Culture as Salvation in Binti

“So me being the only one on the ship was not that surprising. However, just because something isn’t surprising doesn’t mean it’s easy to deal with.” – Binti

In Nnedi Okorafor‘s futuristic novella, Binti (2015), the sixteen-year-old, remarkably intelligent, eponymous protagonist experiences many firsts including leaving home to attend college, traveling through space, and meeting alien life forms. She is both excited and uneasy about her future and the opportunities that await her, but she is also aware that her “otherness” as a member of the Himba ethnic group might cause some to marginalize her and treat her unkindly. Yet, despite this mistreatment, Binti remains true to herself and her culture, and is saved because of it.

Even though Binti is a human traveling with many other humans from Earth to the distant planet of Oomza Uni to study at its university, and although her fellow travelers are aware of, and possibly familiar with, various life forms, Binti’s appearance and culture particularly unsettle them. As a Himba female, she regularly covers her body and hair with a reddish clay substance called utjize, which is normally used to cleanse herself and protect her skin from the sun. Binti suspects that her appearance might alarm or even repulse others just as her people are commonly disparaged on Earth, and before long, her suspicions are confirmed. Human woman from other people groups openly display their disgust for Binti; they stare at her, pull her hair, even state aloud, “These ‘dirt bathers’ are filthy people” (16). These actions bother Binti, but she continues her cultural practice despite its apparent needlessness on the space ship, and she plans to continue doing so once she arrives at Oomza Uni.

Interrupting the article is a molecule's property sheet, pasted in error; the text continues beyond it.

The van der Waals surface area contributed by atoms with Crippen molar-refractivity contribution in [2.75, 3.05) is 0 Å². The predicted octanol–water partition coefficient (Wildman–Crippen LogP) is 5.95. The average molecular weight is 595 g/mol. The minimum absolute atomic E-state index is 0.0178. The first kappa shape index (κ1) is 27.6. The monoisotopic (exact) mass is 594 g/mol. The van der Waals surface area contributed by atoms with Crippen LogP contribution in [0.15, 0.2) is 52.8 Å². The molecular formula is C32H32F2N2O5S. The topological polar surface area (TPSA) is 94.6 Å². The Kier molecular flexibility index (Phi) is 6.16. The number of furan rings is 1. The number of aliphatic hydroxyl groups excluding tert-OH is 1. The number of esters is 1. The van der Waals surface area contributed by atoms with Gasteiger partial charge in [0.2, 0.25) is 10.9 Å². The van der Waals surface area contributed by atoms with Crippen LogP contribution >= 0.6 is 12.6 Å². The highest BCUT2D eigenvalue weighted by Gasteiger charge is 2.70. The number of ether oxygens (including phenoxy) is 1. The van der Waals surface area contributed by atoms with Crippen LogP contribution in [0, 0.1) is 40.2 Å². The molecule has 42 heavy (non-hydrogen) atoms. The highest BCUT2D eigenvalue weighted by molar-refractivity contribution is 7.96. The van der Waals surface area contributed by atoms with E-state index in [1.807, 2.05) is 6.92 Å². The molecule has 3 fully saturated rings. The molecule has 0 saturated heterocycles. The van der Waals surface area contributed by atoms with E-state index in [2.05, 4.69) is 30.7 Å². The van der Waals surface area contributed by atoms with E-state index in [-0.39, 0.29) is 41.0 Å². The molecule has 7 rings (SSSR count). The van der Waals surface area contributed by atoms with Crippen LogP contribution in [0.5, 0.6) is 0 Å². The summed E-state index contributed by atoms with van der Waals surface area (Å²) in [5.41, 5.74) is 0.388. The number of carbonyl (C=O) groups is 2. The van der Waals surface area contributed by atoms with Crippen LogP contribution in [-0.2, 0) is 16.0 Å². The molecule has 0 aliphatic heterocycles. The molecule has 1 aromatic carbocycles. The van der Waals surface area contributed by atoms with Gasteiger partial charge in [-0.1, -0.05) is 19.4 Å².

Binti understands the difficulty of existing on the margins of society, especially being a teenaged girl from an isolated patriarchal culture and despite the advancements offered by an intergalactic, multispecies universe. Still, Binti clings to her culture even though many others in her position might jump at the chance to distance themselves from such an unappreciated identity and a people group who many other earthlings discriminate against and even view as slavish.

Ultimately, Binti refuses to assimilate or allow society to restrict her in any way, and this determination and steadfastness saves her own life and those of countless others. She is a beacon of hope and a paragon of strength for black girls and society today.

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